On June 23, police briefly detained two journalists, Samuel Obiang and Justo Enzema, while they were attending a press conference held by political opposition groups covering the French money laundering trial of Teodorin Obiang, according to EG Justice, an independent rights group. Four days later, police arrested Joaquin Elo Ayeto, a member of the opposition party Convergence for Social Democracy (CPDS) and held him for three days without charge.
Ayeto told Human Rights Watch that police accused him of inciting violence because he and others had attended the funeral of a taxi driver killed during a protest and distributed pamphlets denouncing government violence. He was also held for approximately one month without charge in December 2016, which he said was retaliation for writing an internet post about an officer he observed at a toll booth who refused to pay the toll.
International Corruption Investigations
On June 19, Teodorin Obiang was tried in absentia by a French court on charges of corruption, money-laundering, and embezzlement. He was convicted on October 27 and sentenced to a three-year suspended sentence and €30 million (US$35 million) suspended fine. During the investigation, French authorities seized assets belonging to Teodorin, including a mansion, 11 luxury cars, and a €22 million (approximately $24 million) art collection. At the time the purchases were made, Teodorin was minister of agriculture, for which he earned less than $100,000 annually. The prosecution presented evidence they claimed showed that at least €110 million (US$119 million) was transferred from the public treasury into Teodorin’s accounts.
Teodorin was not present at the trial, but his lawyers’ argued that the charges were politically motivated and that there are no domestic conflict-of-interest laws barring Teodorin from amassing such wealth from public contracts. They also claimed that Teodorin should be immune from prosecution as vice president.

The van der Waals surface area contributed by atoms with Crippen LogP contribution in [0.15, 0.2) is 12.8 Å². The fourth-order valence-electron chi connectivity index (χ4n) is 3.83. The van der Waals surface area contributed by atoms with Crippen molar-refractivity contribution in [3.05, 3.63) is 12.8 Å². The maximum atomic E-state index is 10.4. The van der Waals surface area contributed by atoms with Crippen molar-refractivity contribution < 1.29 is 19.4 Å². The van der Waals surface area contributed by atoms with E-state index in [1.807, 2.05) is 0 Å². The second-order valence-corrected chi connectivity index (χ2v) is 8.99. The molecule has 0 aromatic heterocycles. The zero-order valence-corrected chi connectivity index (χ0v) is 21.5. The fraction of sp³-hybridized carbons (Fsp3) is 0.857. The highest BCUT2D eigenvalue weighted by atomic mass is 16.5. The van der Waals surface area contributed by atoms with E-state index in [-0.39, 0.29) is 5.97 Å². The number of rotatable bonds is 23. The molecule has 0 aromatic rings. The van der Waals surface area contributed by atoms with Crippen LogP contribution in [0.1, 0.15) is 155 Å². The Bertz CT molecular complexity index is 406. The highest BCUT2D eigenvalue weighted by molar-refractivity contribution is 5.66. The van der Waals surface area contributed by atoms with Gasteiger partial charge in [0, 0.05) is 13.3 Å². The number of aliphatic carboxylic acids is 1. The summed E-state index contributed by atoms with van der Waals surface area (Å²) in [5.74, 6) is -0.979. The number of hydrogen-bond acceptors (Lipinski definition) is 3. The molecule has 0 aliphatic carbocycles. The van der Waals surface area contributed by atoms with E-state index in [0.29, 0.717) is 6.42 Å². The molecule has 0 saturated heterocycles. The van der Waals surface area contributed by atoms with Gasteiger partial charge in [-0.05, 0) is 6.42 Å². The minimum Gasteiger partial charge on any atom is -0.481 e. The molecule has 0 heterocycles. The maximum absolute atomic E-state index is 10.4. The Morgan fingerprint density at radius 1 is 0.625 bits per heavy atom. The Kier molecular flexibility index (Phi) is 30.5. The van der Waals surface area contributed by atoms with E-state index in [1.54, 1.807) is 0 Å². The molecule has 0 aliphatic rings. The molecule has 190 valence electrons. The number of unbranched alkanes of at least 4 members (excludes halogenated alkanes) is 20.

Teodorin had unsuccessfully claimed immunity as second vice-president in a separate money-laundering case brought against him by the US Department of Justice following his purchase of a $30 million Malibu mansion and a $38.5 million private jet. That case was settled, with Teodorin agreeing to forfeit $30 million to US authorities that would be repatriated for the benefit of Equatoguineans. The US is expected to determine which charities will receive the funds imminently.
A Spanish judge unsealed the files in a separate corruption case implicating several senior government officials, including the president. A trial is expected in early 2018. The complaint alleges that the named officials purchased homes in Spain through a private company that a US senate investigation revealed had received $26.5 million in government funds at around the same time of the purchases. In September 2015, police arrested a Russian couple and their son who are accused of facilitating the transactions.